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Subsection 10.3.3 Procrastination Versus Self-Care

Good time management is a form of self-care because it makes it possible to balance activities and commitments that you care about without compromising your mental, physical, and emotional health. Because it’s easy to associate not doing work with procrastination, it can be difficult to tell the difference between taking a necessary mental break and procrastinating. So what’s the difference?

Distinguishing Procrastination from Self-Care.

Self-care is crucial; procrastination activities are not. It’s the difference between getting enough sleep versus making time for a Netflix episode. If you’re not making time for the baseline things you need to be healthy (physically, mentally, and emotionally), chances are the extra “fun” things you are creating time for aren’t self-care, but procrastination.
Each of us will have different ways of “recharging our batteries” but the point of self-care is that it does recharge and rejuvenate—procrastination sucks energy and leaves guilt. Check yourself: do you actually feel rejuvenated after your break, or do you feel worse about yourself than when you started?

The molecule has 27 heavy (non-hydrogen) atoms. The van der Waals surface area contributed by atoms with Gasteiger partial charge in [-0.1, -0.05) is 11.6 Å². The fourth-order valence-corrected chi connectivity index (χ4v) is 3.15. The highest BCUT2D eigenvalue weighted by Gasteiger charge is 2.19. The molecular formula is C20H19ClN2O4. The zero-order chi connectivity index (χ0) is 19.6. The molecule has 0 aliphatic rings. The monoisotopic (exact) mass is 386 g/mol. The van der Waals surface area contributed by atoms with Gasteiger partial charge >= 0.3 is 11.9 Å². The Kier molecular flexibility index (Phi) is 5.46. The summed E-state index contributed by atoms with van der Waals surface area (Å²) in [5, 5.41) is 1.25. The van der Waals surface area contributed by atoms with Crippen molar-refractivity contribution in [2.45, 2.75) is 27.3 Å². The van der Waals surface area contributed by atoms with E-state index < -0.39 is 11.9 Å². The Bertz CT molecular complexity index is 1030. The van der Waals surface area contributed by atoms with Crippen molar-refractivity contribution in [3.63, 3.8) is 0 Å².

Trying to do things that “recharge your batteries” rather than that leave you feeling guilty about your break is a good way to decide whether a non-work activity is an important break. If you’re probably going to be in a better mental, physical, or emotional state to be productive after you take a break to do something, chances are it’s self-care, not procrastination.
List 10.3.2. Strategies for Practicing Self-Care
  • Sleep enough.
    Sleeping 6 hours or less a night on a regular basis has similar effects on cognition as the kind of sleep deprivation that is routinely used for interrogation and torture. If you’re so sleepy you’d confess to a crime you didn’t commit, you’re in no shape to write a paper anyone wants to read.
  • Eat well and exercise.
    Yes, even if you’re busy! You don’t have to be a gym rat—just eat something green and take a walk!
  • Acknowledge and name your feelings as they happen.
    You could keep a journal, write a gratitude list, talk with a therapist, etc. Humans are emotional creatures, and recognizing those emotions and the impact they have on you is important—not just for your productivity, but for the rest of your life as well.
  • Prioritize what you must do, and then build in time for what you need to do for your well-being before filling your time with other commitments.
  • Be intentional in using your time.
    When you’re stressed, you tend to do things mindlessly. Your time is valuable, so spend it on what matters.